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Wolves push out coyotes in wilderness areas

Wolves push out coyotes in wilderness areas

Wolves push out coyotes in wilderness areas
September 11, 2007

Coyote. Photos by Julie Larsen Maher/Wildlife Conservation Society

Coyote densities are more than 30 percent lower in areas they share with wolves, according to a paper published in the most recent edition of the Journal of Animal Ecology. The results show that wolves limit the range and number of coyotes in an area.

“The study tests the hitherto unproven hypothesis that wolves limit the range and numbers of coyotes in places where the two species compete with one another,” said Dr. Kim Murray Berger, a WCS researcher and lead author of the study. “In this instance, the findings do support the theory, but coyotes can hold their own against wolves by living in packs.”

The research, conducted in Grand Teton National Park in the southern Greater Yellowstone Ecosystem, found that while few coyotes are actually killed by wolves — about 16 percent of radio-collared animals in the study area — coyotes appear to retreat from areas where wolves are present. The study reports that coyote mortality from humans is almost twice as high (29 percent) as from predation by wolves.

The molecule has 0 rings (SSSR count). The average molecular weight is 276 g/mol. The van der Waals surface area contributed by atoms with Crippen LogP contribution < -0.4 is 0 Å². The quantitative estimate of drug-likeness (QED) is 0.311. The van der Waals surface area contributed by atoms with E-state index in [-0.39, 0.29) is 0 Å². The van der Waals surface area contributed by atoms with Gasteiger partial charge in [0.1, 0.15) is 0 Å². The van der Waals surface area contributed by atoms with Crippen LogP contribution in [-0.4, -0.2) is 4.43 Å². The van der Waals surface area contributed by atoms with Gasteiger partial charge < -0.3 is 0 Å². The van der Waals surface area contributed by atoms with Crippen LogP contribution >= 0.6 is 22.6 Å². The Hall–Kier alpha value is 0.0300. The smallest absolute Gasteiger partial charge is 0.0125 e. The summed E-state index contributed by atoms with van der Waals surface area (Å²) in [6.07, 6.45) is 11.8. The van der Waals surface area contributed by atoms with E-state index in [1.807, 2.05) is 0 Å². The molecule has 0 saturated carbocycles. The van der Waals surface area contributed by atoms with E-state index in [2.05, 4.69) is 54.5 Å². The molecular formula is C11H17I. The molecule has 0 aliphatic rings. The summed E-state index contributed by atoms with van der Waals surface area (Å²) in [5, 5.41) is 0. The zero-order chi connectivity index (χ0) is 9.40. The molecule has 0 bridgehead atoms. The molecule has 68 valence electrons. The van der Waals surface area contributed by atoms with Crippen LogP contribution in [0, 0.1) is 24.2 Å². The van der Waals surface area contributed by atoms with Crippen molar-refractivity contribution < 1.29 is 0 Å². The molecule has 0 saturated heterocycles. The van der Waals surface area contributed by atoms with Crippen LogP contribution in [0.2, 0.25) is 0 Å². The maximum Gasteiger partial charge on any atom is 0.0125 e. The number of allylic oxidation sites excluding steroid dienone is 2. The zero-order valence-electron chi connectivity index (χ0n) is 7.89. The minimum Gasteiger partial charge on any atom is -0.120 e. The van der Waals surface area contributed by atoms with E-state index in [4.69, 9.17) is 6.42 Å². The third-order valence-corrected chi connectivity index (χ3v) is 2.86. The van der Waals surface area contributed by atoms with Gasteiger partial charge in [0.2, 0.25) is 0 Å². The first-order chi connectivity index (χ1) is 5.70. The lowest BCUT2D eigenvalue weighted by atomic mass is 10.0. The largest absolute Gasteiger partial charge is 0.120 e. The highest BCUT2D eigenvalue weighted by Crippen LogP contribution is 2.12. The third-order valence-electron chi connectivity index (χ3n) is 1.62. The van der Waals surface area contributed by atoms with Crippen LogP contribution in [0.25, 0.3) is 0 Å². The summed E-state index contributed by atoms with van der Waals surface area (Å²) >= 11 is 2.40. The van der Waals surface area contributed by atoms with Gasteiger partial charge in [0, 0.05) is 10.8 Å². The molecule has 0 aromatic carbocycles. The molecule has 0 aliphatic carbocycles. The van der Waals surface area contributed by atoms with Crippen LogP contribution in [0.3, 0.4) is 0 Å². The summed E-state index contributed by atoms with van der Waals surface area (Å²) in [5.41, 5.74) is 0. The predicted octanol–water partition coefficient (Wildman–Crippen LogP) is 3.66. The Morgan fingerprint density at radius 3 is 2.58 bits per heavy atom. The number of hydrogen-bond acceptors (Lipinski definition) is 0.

Overall coyote densities were 33 percent lower in wolf-abundant sites in the Tetons while coyote densities declined 39 percent in Yellowstone National Park after wolves were recently reintroduced. Nevertheless coyotes are not threatened by recovering wolf populations. In fact, coyotes thrive in human altered landscapes, even urban areas. The city of Los Angeles has a healthy population of coyotes that scavenge dumps and hunt neighborhood pets as prey.

CITATION: Kim Murray Berger et al (2007). Does interference competition with wolves limit the distribution and abundance of coyotes? Journal of Animal Ecology

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